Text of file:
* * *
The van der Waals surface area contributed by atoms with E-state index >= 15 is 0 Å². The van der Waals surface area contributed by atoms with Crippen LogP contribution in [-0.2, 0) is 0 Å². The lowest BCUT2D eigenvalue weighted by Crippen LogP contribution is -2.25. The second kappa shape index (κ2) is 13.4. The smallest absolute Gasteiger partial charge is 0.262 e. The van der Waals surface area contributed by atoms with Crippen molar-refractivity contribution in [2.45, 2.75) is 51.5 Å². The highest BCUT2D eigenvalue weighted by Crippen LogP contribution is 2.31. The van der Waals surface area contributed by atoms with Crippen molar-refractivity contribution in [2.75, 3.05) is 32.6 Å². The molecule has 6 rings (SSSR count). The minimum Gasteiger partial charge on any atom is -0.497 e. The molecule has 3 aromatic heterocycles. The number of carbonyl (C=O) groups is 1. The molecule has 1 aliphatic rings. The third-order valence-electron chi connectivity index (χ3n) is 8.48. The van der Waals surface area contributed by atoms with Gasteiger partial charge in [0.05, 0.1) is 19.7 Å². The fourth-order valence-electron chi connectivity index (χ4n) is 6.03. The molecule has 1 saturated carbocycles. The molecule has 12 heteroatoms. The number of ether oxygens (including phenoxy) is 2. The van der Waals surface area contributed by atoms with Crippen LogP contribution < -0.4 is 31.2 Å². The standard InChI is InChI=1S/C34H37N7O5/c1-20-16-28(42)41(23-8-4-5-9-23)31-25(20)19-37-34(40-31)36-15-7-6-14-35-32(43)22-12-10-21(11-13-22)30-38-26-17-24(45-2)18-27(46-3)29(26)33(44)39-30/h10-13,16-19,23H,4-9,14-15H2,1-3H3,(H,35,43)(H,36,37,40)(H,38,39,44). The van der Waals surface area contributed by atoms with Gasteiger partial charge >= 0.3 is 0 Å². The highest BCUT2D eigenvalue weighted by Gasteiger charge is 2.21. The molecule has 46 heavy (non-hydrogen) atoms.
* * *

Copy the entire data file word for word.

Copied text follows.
The van der Waals surface area contributed by atoms with E-state index >= 15 is 0 Å². The van der Waals surface area contributed by atoms with Crippen LogP contribution in [-0.2, 0) is 0 Å². The lowest BCUT2D eigenvalue weighted by Crippen LogP contribution is -2.25. The second kappa shape index (κ2) is 13.4. The smallest absolute Gasteiger partial charge is 0.262 e. The van der Waals surface area contributed by atoms with Crippen molar-refractivity contribution in [2.45, 2.75) is 51.5 Å². The highest BCUT2D eigenvalue weighted by Crippen LogP contribution is 2.31. The van der Waals surface area contributed by atoms with Crippen molar-refractivity contribution in [2.75, 3.05) is 32.6 Å². The molecule has 6 rings (SSSR count). The minimum Gasteiger partial charge on any atom is -0.497 e. The molecule has 3 aromatic heterocycles. The number of carbonyl (C=O) groups is 1. The molecule has 1 aliphatic rings. The third-order valence-electron chi connectivity index (χ3n) is 8.48. The van der Waals surface area contributed by atoms with Gasteiger partial charge in [0.05, 0.1) is 19.7 Å². The fourth-order valence-electron chi connectivity index (χ4n) is 6.03. The molecule has 1 saturated carbocycles. The molecule has 12 heteroatoms. The number of ether oxygens (including phenoxy) is 2. The van der Waals surface area contributed by atoms with Crippen LogP contribution < -0.4 is 31.2 Å². The standard InChI is InChI=1S/C34H37N7O5/c1-20-16-28(42)41(23-8-4-5-9-23)31-25(20)19-37-34(40-31)36-15-7-6-14-35-32(43)22-12-10-21(11-13-22)30-38-26-17-24(45-2)18-27(46-3)29(26)33(44)39-30/h10-13,16-19,23H,4-9,14-15H2,1-3H3,(H,35,43)(H,36,37,40)(H,38,39,44). The van der Waals surface area contributed by atoms with Gasteiger partial charge >= 0.3 is 0 Å². The highest BCUT2D eigenvalue weighted by Gasteiger charge is 2.21. The molecule has 46 heavy (non-hydrogen) atoms.